Most of the more than 40 health care professionals, AIDS advocates and patients who addressed the committee implored its members not to recommend the drug for the new indication.
“There is no question that, if efforts on using PrEP is widespread, condom use and other means of preventing HIV infection will decrease,” said Robert Elliott, a registered nurse. “At this point we simply don’t know enough about how to increase adherence rates to work with the PrEP or how to counteract the risk compensation and the use of PrEP. Until then, PrEP is not and cannot be considered safe and effective for preventing HIV infections.”
AIDS Activist Miki Jackson agreed. “A recommendation for the use of Truvada as PrEP is akin to issuing an engraved invitation for lawsuits,” she said. “To knowingly recommend a drug as powerful as Truvada with such serious serious side effects and given to people who are perfectly healthy is frightening.”
Michael Weinstein, president and founder of the AIDS Healthcare Foundation, said he was concerned that approval could lead a decrease in condom use. “Approving PrEP would be a reckless act,” he said.
Not everything at the conference is expected to be controversial. Anne Balsamo, director of learning at the Annenberg Innovation Lab at the University of Southern California, grew up “when AIDS was a death sentence for a lot of young men. Everyone knew a person who had lost someone, and you couldn’t not be affected.” Balsamo and her team at USC decided to digitize the AIDS Quilt for which they created a mobile APP: http://www.aidsquilttouch.org/
And UCLA is present, too, in a seven-minute documentary “Through Positive Eyes,” a project organized by David Gere, UCLA professor of world arts and cultures / dance and a leading AIDS activist who heads the UCLA Art & Global Health Center, with award-winning photographer Gideon Mendel. Through photos and stories, the documentary illustrates stigma, “extreme social inequality and the struggle to obtain medication,” according to a UCLA press release. Additionally, Gere has placed art work throughout the Walter E. Washington Convention Center from The A.R.T. Show (Anti Retroviral Therapy), created by South African artists in response to the ongoing epidemic.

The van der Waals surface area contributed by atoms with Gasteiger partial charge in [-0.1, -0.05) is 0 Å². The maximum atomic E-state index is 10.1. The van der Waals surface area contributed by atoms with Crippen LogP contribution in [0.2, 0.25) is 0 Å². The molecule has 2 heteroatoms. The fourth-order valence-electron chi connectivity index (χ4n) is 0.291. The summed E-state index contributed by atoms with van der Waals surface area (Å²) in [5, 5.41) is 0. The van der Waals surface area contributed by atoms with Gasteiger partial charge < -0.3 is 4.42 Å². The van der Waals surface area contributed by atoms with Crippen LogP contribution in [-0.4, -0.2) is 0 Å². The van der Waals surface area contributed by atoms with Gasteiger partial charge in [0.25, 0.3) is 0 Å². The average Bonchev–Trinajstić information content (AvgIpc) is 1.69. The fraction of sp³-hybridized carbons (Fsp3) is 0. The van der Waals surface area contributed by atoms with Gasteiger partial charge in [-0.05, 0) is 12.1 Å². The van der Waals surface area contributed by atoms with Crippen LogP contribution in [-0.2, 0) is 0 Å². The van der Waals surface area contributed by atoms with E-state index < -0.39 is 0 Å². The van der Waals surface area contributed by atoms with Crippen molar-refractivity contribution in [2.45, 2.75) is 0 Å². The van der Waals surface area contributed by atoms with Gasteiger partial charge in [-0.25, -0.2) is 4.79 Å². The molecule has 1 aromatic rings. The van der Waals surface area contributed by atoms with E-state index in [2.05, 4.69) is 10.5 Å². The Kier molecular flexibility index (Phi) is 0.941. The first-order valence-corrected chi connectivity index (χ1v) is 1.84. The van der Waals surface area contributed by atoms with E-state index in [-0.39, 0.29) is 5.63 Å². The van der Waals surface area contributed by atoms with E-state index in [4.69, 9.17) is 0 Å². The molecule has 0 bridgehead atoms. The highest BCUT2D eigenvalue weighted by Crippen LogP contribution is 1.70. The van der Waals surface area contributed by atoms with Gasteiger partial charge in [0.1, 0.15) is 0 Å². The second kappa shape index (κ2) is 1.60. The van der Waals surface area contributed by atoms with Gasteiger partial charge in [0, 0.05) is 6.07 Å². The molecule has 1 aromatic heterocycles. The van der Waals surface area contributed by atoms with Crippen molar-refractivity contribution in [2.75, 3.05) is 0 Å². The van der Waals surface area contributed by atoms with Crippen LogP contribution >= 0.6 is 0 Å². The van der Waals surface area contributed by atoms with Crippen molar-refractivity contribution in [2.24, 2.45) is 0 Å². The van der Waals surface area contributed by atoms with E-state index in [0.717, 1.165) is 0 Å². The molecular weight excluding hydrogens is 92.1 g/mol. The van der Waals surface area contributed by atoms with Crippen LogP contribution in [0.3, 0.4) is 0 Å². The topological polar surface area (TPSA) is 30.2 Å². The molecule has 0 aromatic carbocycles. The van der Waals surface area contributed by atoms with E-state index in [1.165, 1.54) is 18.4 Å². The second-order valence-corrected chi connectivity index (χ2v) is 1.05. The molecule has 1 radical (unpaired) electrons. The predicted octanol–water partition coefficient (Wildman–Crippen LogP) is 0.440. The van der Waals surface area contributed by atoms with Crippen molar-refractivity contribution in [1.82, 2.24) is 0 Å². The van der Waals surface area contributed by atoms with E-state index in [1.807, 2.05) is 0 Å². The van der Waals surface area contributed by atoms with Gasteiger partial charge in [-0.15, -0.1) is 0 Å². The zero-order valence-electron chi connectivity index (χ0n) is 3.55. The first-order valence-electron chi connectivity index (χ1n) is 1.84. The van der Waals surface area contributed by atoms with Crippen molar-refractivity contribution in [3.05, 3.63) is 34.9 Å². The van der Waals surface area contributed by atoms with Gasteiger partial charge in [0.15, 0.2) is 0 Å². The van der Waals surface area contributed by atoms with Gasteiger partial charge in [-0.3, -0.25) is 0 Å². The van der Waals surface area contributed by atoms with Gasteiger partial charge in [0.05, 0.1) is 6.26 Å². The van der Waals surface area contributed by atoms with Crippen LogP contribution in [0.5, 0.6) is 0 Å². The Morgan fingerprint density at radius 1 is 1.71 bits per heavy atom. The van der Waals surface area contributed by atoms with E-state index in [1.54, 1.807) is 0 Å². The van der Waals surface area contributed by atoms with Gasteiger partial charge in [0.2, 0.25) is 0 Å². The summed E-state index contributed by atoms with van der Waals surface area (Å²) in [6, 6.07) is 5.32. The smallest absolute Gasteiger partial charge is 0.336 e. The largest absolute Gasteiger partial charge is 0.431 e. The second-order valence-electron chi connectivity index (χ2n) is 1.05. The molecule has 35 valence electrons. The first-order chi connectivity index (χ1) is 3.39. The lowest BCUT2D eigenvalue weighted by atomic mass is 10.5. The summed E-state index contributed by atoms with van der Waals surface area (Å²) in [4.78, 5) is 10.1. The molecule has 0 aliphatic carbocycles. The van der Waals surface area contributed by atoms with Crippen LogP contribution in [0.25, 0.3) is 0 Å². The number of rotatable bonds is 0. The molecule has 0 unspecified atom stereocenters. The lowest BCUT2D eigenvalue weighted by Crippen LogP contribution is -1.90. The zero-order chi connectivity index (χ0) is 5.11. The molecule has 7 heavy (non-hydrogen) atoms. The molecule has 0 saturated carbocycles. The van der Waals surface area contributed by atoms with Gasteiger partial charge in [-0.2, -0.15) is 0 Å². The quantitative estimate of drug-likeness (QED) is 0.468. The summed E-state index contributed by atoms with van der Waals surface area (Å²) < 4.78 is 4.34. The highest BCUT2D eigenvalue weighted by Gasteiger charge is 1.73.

From the UCLA press release:
“The big people who administer the world’s major AIDS organizations and agencies live in a swirl of deadening statistics — rates of infection, numbers of condoms distributed, cost of health care per citizen,” said Gere. “The works of art in The A.R.T. Show replace dry statistics with human-scale images, which have the capacity to resonate on multiple levels.”
The UCLA activists then hope to leverage Twitter and the photo app Instagram to disseminate their call to action. Participants and visitors to the conference will be encouraged to take photos and post them — using hashtag #MakeArtStopAIDS — to share their experiences and expand the dialogue about the disease from the nation’s capital to the rest of the country and the world.
“There will be thousands of presentations at this AIDS conference, most soon forgotten,” Gere said. “But good art is memorable.”
Southern California will be well-represented throughout the conference – including with The Wall Las Memorias founder Richard Zaldivar serving as opening ceremonies emcee on Monday.